Photographer's Note

This is the second photo documenting the old railroad system that used a trestle in parts to cut across the Great Salt Lake. Called the Lucin Cutoff, it did in actually cut off 4-6 hours from the journey around the lake. It also made some ghost towns out of some of the cities through which the train used to go. You'll recall that the old system was the one that is famous as the connecting point (with a golden spike) for the completion of the North American transcontinental railroad.

Now, a causeway of rocks and gravel takes the place of the trestle and all that is left of the trestle are these posts, or pilings as they are called. The trestle used to run atop these.

The pilings are being salvaged and are being sold as expensive lumber. The wood is indeed very nice; a friend of mine has a fireplace mantel made from it. Each piling is from 25 feet to even 100 feet long (made from lashings of several together as they tried to find solid ground in the deep Salt Lake mud.

These pilings stand on the very tip of the geographic Promontory Point. The famous Promontory Point where the golden spike was laid is about 30 miles north of this place and gets its name from being near here.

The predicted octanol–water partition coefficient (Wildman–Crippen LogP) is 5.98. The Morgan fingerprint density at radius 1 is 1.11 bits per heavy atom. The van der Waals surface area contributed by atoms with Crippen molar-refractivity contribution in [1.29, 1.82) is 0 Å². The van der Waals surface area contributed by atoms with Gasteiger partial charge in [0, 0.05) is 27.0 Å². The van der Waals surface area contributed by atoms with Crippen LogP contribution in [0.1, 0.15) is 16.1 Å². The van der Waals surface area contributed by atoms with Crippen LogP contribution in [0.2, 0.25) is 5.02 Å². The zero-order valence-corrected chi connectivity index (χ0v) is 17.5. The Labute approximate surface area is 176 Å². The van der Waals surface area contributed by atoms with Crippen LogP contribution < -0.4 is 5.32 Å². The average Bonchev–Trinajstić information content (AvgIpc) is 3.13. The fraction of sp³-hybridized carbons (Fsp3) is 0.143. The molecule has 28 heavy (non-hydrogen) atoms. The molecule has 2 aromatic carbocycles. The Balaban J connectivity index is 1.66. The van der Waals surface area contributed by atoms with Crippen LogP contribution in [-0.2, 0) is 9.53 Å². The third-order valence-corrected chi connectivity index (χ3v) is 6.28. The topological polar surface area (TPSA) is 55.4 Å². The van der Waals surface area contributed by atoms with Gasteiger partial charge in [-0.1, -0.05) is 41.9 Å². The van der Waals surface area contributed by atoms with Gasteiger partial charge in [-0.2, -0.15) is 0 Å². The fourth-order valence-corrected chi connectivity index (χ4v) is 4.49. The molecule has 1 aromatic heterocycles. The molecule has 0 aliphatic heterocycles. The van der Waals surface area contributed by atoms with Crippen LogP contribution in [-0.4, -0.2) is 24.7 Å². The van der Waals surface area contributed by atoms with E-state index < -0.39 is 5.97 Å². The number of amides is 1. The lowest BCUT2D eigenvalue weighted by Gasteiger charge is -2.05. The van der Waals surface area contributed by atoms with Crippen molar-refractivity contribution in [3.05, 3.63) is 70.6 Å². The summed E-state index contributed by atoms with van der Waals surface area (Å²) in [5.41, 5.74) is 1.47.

Unfortunately, I'm sure these pilings are scheduled for removal, and the U.S. will lose yet another chapter of its history. We in the U.S. have a difficult time preserving many of our important historical sites. Here's the good news: I've been lobbying my state congressman to have these preserved and opened to the public. We'll see what happens. Perhaps in a year or two, I'll have an update with, or without, the pilings.

Processing: I deliberately overexposed this photo, then darkened the middle tones in Photoshop. I converted to b/w using primarily the blue channel, which lightened the sky even further.

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Additional Photos by David Sidwell (dsidwell) Gold Star Critiquer/Gold Star Workshop Editor/Gold Note Writer [C: 2294 W: 168 N: 1911] (9783)
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